Veranek said learning losses can occur during the transition period between transfers, even though all schools teach at the same level of education.

“Therefore, the possibility of bouncing from district to district can adversely affect the student’s academic performance,” Beranek said.

Iowa’s previous public registration law puts a child in the district after the March 1 deadline if the district repeatedly experiences harassment that the district cannot adequately deal with, also known as providing a “just cause”. Provided parents or guardians with the ability to move from.

Parents can challenge a rejected open registration request in connection with harassment, serious health, or the school district’s failure to meet the student’s academic needs.

Director Todd Letou said the lack of registration deadlines for the school district will not change significantly, as the CAL community school district in north-central Iowa has never interfered with anyone wishing to transfer.

“My philosophy is always to create the school and environment that children want to go to, and the problem of children wanting to leave takes care of themselves,” said Letow. “If you hug people against their will, they probably won’t be so happy, and that’s negative to the cultural climate you’re trying to create.”

Hueser, director of Lu Verne, said the change would change the registration to “Wild West” and put a heavy burden on the school district.

“Now they are [students] You can always move many times, which is not good, “Hueser said. “I don’t know what happened there, so I don’t know why they made the change.”

Parliamentarians’ thoughts on shortening the deadline

Democratic Party during legislative debate Raise concerns About the imbalanced impact of this measure on the budgeting process of small local school districts.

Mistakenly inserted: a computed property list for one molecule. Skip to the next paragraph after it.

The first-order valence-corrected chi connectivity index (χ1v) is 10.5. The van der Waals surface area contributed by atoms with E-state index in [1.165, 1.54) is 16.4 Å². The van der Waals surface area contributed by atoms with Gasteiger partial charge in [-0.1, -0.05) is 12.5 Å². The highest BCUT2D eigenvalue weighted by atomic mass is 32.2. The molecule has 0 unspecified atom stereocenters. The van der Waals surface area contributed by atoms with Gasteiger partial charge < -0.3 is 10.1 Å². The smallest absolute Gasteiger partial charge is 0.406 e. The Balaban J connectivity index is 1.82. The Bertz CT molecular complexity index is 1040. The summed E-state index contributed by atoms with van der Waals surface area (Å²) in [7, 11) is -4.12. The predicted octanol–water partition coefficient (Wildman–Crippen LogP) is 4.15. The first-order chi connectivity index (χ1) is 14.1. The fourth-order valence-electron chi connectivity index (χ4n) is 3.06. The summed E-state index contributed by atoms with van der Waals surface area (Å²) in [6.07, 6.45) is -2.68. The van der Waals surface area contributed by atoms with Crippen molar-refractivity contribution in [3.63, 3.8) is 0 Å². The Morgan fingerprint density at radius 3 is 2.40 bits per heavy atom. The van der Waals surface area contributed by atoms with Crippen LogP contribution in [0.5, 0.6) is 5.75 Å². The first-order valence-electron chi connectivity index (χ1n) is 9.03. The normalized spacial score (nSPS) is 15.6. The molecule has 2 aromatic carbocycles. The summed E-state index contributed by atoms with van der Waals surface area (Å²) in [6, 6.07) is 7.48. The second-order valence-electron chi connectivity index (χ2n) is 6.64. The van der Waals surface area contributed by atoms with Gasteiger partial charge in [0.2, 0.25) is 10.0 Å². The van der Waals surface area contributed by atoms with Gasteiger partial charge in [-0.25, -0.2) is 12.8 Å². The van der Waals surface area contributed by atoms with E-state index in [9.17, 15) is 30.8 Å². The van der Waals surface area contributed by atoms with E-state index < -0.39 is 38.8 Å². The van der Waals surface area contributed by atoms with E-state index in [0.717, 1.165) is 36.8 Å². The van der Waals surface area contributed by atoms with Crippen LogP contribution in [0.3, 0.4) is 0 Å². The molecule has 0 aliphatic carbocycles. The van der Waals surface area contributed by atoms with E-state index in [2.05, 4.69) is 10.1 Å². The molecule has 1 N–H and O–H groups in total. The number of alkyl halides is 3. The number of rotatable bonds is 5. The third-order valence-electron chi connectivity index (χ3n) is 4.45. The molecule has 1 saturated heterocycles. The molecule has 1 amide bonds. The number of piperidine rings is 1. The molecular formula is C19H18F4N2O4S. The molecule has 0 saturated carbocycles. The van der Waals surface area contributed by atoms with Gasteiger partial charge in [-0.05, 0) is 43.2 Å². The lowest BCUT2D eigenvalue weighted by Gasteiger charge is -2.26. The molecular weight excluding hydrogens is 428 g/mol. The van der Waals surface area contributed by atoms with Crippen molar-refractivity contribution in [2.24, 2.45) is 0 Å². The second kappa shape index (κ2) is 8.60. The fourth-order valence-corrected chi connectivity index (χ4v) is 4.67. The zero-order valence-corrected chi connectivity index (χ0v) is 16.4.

“It’s a shame because I really believe this could destroy our little school,” said Mary Mascher, Congressman of D-Iowa City. “They can’t cope with such fluctuations. It’s a problem when they can’t determine what their registration will be in the fall.”

Republicans argued that when a controversial curriculum was announced after the deadline, parents in metropolitan areas felt “trapped” in the district. “Parents have the option of not being honestly told what the curriculum is and that some schools maintain the controversial curriculum after the March 1 deadline. “No,” said Senator Brad Zaun of R-Urbandale. KCCI-TV..

On the house floor, Congressman Gary Moor dismissed concerns about the district budget. “This is a people’s rule. It gives parents and students a choice, not a school district. It’s not money,” he says. Said.

ISEA’s Beranek states that he has only seen true quality education, which is the envy of many states across the country, across states visiting classrooms in Iowa.

“I have been to our community leaders, faith, to help our elected officials understand that continued attacks on public education will have disastrous consequences for schools throughout Iowa. We strongly believe that we need leaders, citizen leaders, and business owners based on the community in which those schools live, “Bellaneck said. “I believe the entire community needs to step up, show support for our educators and schools, and work together to reach out to the vast majority of people in Iowa. . “

Iowa Capital Dispatch Is part of the States Newsroom, a network of news stations supported by grants and a 501c (3) coalition of donors as a public charity. Iowa Capital Dispatch maintains editing independence. If you have any questions, please contact the editor Kathie Obradovich: Follow IowaCapitalDispatch Facebook When twitter..

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Iowa school officials caution new law could harm students, districts Source link Iowa school officials caution new law could harm students, districts